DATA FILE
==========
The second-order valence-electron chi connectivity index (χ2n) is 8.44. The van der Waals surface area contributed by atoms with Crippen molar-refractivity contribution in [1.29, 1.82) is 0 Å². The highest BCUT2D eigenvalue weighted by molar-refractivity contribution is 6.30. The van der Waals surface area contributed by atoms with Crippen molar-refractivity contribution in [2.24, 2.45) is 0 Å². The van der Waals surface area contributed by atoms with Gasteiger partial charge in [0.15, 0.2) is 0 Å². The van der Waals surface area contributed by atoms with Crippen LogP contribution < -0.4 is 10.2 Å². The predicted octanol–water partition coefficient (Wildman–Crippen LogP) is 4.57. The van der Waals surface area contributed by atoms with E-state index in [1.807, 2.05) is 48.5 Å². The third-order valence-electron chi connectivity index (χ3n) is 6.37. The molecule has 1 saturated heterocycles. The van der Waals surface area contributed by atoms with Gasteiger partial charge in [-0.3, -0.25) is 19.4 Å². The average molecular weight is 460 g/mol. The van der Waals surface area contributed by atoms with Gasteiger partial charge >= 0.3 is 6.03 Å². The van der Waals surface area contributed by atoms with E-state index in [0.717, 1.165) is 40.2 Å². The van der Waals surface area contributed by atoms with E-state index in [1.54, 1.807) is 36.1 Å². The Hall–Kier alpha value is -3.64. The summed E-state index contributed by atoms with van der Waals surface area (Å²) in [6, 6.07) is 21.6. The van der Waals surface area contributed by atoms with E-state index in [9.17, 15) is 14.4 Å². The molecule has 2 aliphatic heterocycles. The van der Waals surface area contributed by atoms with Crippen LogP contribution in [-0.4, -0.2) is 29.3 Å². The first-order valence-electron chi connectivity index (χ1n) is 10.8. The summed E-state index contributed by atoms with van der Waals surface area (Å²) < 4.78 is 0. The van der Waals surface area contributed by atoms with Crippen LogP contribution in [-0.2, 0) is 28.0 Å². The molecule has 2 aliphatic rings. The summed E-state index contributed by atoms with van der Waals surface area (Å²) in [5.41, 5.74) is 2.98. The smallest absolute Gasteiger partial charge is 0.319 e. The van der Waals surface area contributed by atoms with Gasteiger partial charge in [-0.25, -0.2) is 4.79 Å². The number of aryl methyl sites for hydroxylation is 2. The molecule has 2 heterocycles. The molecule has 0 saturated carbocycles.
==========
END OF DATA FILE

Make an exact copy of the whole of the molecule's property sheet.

The second-order valence-electron chi connectivity index (χ2n) is 8.44. The van der Waals surface area contributed by atoms with Crippen molar-refractivity contribution in [1.29, 1.82) is 0 Å². The highest BCUT2D eigenvalue weighted by molar-refractivity contribution is 6.30. The van der Waals surface area contributed by atoms with Crippen molar-refractivity contribution in [2.24, 2.45) is 0 Å². The van der Waals surface area contributed by atoms with Gasteiger partial charge in [0.15, 0.2) is 0 Å². The van der Waals surface area contributed by atoms with Crippen LogP contribution < -0.4 is 10.2 Å². The predicted octanol–water partition coefficient (Wildman–Crippen LogP) is 4.57. The van der Waals surface area contributed by atoms with E-state index in [1.807, 2.05) is 48.5 Å². The third-order valence-electron chi connectivity index (χ3n) is 6.37. The molecule has 1 saturated heterocycles. The van der Waals surface area contributed by atoms with Gasteiger partial charge in [-0.3, -0.25) is 19.4 Å². The average molecular weight is 460 g/mol. The van der Waals surface area contributed by atoms with Gasteiger partial charge >= 0.3 is 6.03 Å². The van der Waals surface area contributed by atoms with E-state index in [0.717, 1.165) is 40.2 Å². The van der Waals surface area contributed by atoms with E-state index in [1.54, 1.807) is 36.1 Å². The Hall–Kier alpha value is -3.64. The summed E-state index contributed by atoms with van der Waals surface area (Å²) in [6, 6.07) is 21.6. The van der Waals surface area contributed by atoms with E-state index in [9.17, 15) is 14.4 Å². The molecule has 2 aliphatic heterocycles. The van der Waals surface area contributed by atoms with Crippen LogP contribution in [-0.4, -0.2) is 29.3 Å². The first-order valence-electron chi connectivity index (χ1n) is 10.8. The summed E-state index contributed by atoms with van der Waals surface area (Å²) < 4.78 is 0. The van der Waals surface area contributed by atoms with Crippen LogP contribution in [-0.2, 0) is 28.0 Å². The molecule has 2 aliphatic rings. The summed E-state index contributed by atoms with van der Waals surface area (Å²) in [5.41, 5.74) is 2.98. The smallest absolute Gasteiger partial charge is 0.319 e. The van der Waals surface area contributed by atoms with Gasteiger partial charge in [-0.25, -0.2) is 4.79 Å². The number of aryl methyl sites for hydroxylation is 2. The molecule has 2 heterocycles. The molecule has 0 saturated carbocycles.